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Cyclopedia of Biblical, Theological and Ecclesiastical Literature
(בָּרִךְ, barak'; εὐλογέω ). There are three or four points of view in which acts of blessing may be considered.
1. When God is said to bless his people. Without doubt the inferior is blessed by the superior. When} God blesses, he bestows that virtue, that efficacy, which' renders his blessing effectual, and which his blessing expresses. His blessings are either temporal or spiritual, bodily or mental; but in every thing they are productive of that which they import. God's blessings extend into the future life, as his people are made partakers of that blessedness which, in infinite fulness, dwells in himself (Genesis 1:22; Genesis 24:35; Job 42:12; Psalms 45:2; Psalms 104:24; Psalms 104:28; Luke 11:9-13; James 1:17).
2. When men are said to bless God, as in Psalms 103:1-2; Psalms 145:1-3. We are not, then, to suppose the divine Being, who is over all, and in himself blessed forevermore, is capable of receiving any augmentation of his happiness from any of the creatures which he has made: such a supposition, as it would imply something of imperfection in the divine nature, must ever be rejected with abhorrence; and therefore, when creatures bless the adorable Creator, they only ascribe to him that praise and dominion, and honor, and glory, and blessing which it is equally the duty and joy of his creatures to render. So that blessing on the part of man is an act of thanksgiving to God for his mercies, or rather for that special mercy which, at the time, occasions the act of blessing; as for food, for which thanks are rendered to God, or for any other good.
3. Men are said to bless their fellow-creatures when, as in ancient times, in the spirit of prophecy they predicted blessings to come upon them. From the time that God entered into covenant with Abraham, and promised extraordinary blessings to his posterity, it appears to have been customary for the father of each family, in the direct line, or line of promise, immediately previous to his death, to call his children around him, and to inform them, according to the knowledge which it had pleased God to give him, how and in what manner the Divine blessing conferred upon Abraham was to descend among them. Upon these occasions the patriarchs enjoyed a Divine illumination, and under its influence their benediction was deemed a prophetic oracle, foretelling events with the utmost certainty, and extending to the remotest period of time (see Bush, Notes on Genesis in loc.). Thus Jacob blessed his sons (Genesis 49:1-28; Hebrews 11:21), and Moses the children of Israel (Deuteronomy 23:1-25). The blessings of men were also good wishes, personal or official, and, as it were, a peculiar kind of prayer to the Author of all good for the welfare of the subject of them; thus Melchisedek blessed Abraham (Genesis 14:19; Hebrews 7:1; Hebrews 7:6-7). The form of blessing prescribed in the Hebrew ritual (Numbers 6:23-27) which Jehovah commanded Moses to instruct Aaron and his descendants to bless the congregation, is admirably simple and sublime: "The Lord bless thee, and keep thee: the Lord make his face to shine upon thee, and be gracious unto thee: the Lord lift up his countenance upon thee, and give thee peace" (Haner, De benedictione sacerd. Jen. 1712). It was pronounced standing, with a loud voice, and with the hands raised toward heaven (Luke 24:50). National blessings and cursings were some-. times pronounced (Deuteronomy 27:12-26; Deuteronomy 28:1; Deuteronomy 28:68).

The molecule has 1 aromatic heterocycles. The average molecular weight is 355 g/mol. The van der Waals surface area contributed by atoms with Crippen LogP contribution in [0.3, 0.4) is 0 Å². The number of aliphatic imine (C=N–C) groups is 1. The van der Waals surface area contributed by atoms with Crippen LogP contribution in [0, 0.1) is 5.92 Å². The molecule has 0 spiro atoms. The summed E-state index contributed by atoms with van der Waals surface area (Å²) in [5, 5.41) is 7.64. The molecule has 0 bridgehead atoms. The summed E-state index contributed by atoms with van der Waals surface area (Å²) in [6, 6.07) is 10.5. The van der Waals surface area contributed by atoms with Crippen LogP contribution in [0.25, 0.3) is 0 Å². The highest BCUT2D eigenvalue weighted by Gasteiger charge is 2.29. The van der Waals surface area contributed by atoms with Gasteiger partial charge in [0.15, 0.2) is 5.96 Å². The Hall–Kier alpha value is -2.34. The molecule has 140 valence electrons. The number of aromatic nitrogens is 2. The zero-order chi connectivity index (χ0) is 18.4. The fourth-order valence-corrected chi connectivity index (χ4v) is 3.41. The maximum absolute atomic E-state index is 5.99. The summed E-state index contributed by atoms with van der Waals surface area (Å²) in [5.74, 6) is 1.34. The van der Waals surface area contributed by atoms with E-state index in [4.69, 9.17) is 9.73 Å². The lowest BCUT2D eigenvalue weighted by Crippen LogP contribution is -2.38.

4. David says, " I will take the cup of salvation, and call upon the name of the Lord" (Psalms 116:13). The phrase appears to be taken from the custom of the Jews in their thank-offerings, in which a feast was made of the remainder of their sacrifices, when, among other rites, the master of the feast took a cup of wine in his hand, and solemnly blessed God for it, and for the mercies which were then acknowledged, and gave it to all the guests, every one of whom drank in his turn. (See CUP). To this custom it is supposed our Lord alludes in the institution of the cup, which is also called "the cup of blessing" (1 Corinthians 10:16). (See PASSOVER). At the family feasts also, and especially that of the Passover, both wine and bread were in this solemn and religious manner distributed, and God was blessed, and his mercies acknowledged. They blessed God for their present refreshment, for their deliverance out of Egypt, for the covenant of circumcision, and for the law given by Moses; they prayed that God would,be merciful to his people Israel, that he would send the prophet Elijah, and that he would render them -worthy of the kingdom of the Messiah. In the Mosaic law, the manner of blessing was appointed by the lifting up of hands, and we see that our Lord lifted up his hands and blessed his disciples. (See BENEDICTION).
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McClintock, John. Strong, James. Entry for 'Bless'. Cyclopedia of Biblical, Theological and Ecclesiastical Literature. https://www.studylight.org/encyclopedias/eng/tce/b/bless.html. Harper & Brothers. New York. 1870.